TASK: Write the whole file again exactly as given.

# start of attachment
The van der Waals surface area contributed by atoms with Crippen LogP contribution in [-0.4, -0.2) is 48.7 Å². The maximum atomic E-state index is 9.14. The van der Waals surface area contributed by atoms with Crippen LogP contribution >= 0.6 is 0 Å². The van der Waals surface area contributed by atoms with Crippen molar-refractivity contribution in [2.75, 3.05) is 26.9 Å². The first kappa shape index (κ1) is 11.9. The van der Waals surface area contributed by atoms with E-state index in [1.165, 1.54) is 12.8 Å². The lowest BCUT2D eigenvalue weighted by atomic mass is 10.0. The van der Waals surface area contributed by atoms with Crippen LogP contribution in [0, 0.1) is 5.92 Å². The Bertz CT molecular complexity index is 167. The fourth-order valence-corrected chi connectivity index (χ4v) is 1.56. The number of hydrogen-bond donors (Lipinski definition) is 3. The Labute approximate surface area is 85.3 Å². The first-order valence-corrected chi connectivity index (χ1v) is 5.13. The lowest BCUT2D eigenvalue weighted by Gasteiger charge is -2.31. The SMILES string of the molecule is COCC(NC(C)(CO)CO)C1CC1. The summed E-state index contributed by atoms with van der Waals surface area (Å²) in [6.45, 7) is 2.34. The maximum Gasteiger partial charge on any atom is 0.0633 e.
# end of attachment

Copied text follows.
The van der Waals surface area contributed by atoms with Crippen LogP contribution in [-0.4, -0.2) is 48.7 Å². The maximum atomic E-state index is 9.14. The van der Waals surface area contributed by atoms with Crippen LogP contribution >= 0.6 is 0 Å². The van der Waals surface area contributed by atoms with Crippen molar-refractivity contribution in [2.75, 3.05) is 26.9 Å². The first kappa shape index (κ1) is 11.9. The van der Waals surface area contributed by atoms with E-state index in [1.165, 1.54) is 12.8 Å². The lowest BCUT2D eigenvalue weighted by atomic mass is 10.0. The van der Waals surface area contributed by atoms with Crippen LogP contribution in [0, 0.1) is 5.92 Å². The Bertz CT molecular complexity index is 167. The fourth-order valence-corrected chi connectivity index (χ4v) is 1.56. The number of hydrogen-bond donors (Lipinski definition) is 3. The Labute approximate surface area is 85.3 Å². The first-order valence-corrected chi connectivity index (χ1v) is 5.13. The lowest BCUT2D eigenvalue weighted by Gasteiger charge is -2.31. The SMILES string of the molecule is COCC(NC(C)(CO)CO)C1CC1. The summed E-state index contributed by atoms with van der Waals surface area (Å²) in [6.45, 7) is 2.34. The maximum Gasteiger partial charge on any atom is 0.0633 e.